[4] See for instance: Forech India Limited v. Competition Commission of India & Anr., C.M.APPL.--32052/2015; Motherson Sumi Systems Limited v. Competition Commission & Anr., W.P.(C) 9680/2015.

    [5] Nagrik Chetna Manch, supra n. 3. 

  29. 15.

    Does the authority publish guidance regarding the application of the programme?

  30. Yes. The CCI has published an advocacy booklet on the leniency programme.[6] The Commission has also published Competition Compliance Manual which provides a quick guide note on the Lesser Penalty Programme.[57]

    However, the contents of the advocacy booklet and Competition Compliance Manual cannot be treated as the official or binding views of the CCI.

  31. 16.

    Do the rules for obtaining immunity in your jurisdiction conflict with the immunity rules in other jurisdictions?

  32. No, except where other jurisdictions require ongoing participation in the cartel to conduct their investigation. Unless specifically directed by the CCI, such continuing participation may compromise the leniency application in India.

    Immunity application and marker process

  33. 17.

    What is the initial process for making an application?

  34. An applicant seeking immunity is required to establish contact with the Secretary of the CCI to initiate the application process. This is typically done through counsel. Such contact may be initiated by submitting a formal written application for immunity in the prescribed format; or by applying for a marker through telephone, email or fax by providing details of the existence of a cartel. The CCI will then consider the matter and is supposed to inform the applicant of its priority status.

  35. 18.

    What information is required to secure a marker?

  36. There is no guidance on the minimum information required to secure a marker position; and the CCI’s practice has varied over time. Applicants should be able to secure a marker if they furnish the following information:

    • applicant’s name and address;
    • contact details of the other enterprises in the cartel; and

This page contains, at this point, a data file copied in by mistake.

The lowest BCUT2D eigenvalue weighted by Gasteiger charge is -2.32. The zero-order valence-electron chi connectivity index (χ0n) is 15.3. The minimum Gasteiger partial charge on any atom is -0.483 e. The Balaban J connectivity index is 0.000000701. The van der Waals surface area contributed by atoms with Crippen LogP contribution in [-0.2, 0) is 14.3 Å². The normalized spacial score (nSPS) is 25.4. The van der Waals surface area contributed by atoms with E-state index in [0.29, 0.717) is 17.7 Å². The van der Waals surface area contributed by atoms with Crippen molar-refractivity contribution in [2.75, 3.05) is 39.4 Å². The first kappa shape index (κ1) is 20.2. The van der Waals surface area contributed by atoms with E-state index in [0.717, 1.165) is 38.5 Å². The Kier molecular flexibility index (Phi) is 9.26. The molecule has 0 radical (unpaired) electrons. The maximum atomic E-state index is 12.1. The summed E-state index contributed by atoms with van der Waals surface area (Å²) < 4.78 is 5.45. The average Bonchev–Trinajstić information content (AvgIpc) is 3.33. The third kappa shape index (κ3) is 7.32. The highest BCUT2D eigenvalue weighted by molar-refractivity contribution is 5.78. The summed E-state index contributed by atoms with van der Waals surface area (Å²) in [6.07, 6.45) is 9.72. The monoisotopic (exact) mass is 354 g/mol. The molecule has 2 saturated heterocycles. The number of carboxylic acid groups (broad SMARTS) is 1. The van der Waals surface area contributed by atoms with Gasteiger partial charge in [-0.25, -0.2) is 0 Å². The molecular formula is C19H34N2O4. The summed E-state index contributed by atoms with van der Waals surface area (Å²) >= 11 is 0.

• basic description of the cartel and the relevant market.
  37. 19.

    How much time will an applicant have to perfect its marker?

  38. The applicant 15 working days from the date of communication from the CCI regarding its priority status.

  39. 20.

    Can the deadline for perfecting the marker be extended?

  40. Yes. The CCI has the discretion to extend the time for furnishing information.

  41. 21.

    What is required to perfect the marker?

  42. The schedule to the Lesser Penalty Regulations prescribes the contents of a leniency application. The application should state the following:

    • the applicant’s name and address;
    • contact details of other enterprises in the cartel;
    • contact details of all individuals involved in the cartel including those who have been involved on behalf of the applicant;
    • a detailed description of the cartel, its aims and objectives, details of activities, etc;
    • the affected goods and services and the territory covered;
    • estimated volume of commerce affected in India;
    • the date of commencement and the duration of the cartel;
    • details of any other leniency applications (past or possible future applications) to other competition authorities in relation to the alleged cartel; and
    • a descriptive list of evidence in support of the application.

    To perfect the marker, the applicant should be in compliance with the eligibility requirements for the application (see questions 4 and 5); and adhere to any additional conditions or restrictions that the CCI may impose.

    While the Lesser Penalty Regulations are silent on this issue, the CCI requires the applicant to file an affidavit affirming the contents of the application.

  43. 22.

    Can the scope of the marker be expanded if additional information is discovered by the applicant?

  44. The Lesser Penalty Regulations oblige applicants to make ‘full’ disclosure of information. As such, the applicant is expected to have thoroughly checked its internal records and databases for information on the alleged conduct. If the additional information relates to the same cartel (for which the applicant has already secured a priority status), the applicant must submit it to the CCI. Any omission may result in the applicant losing its priority status.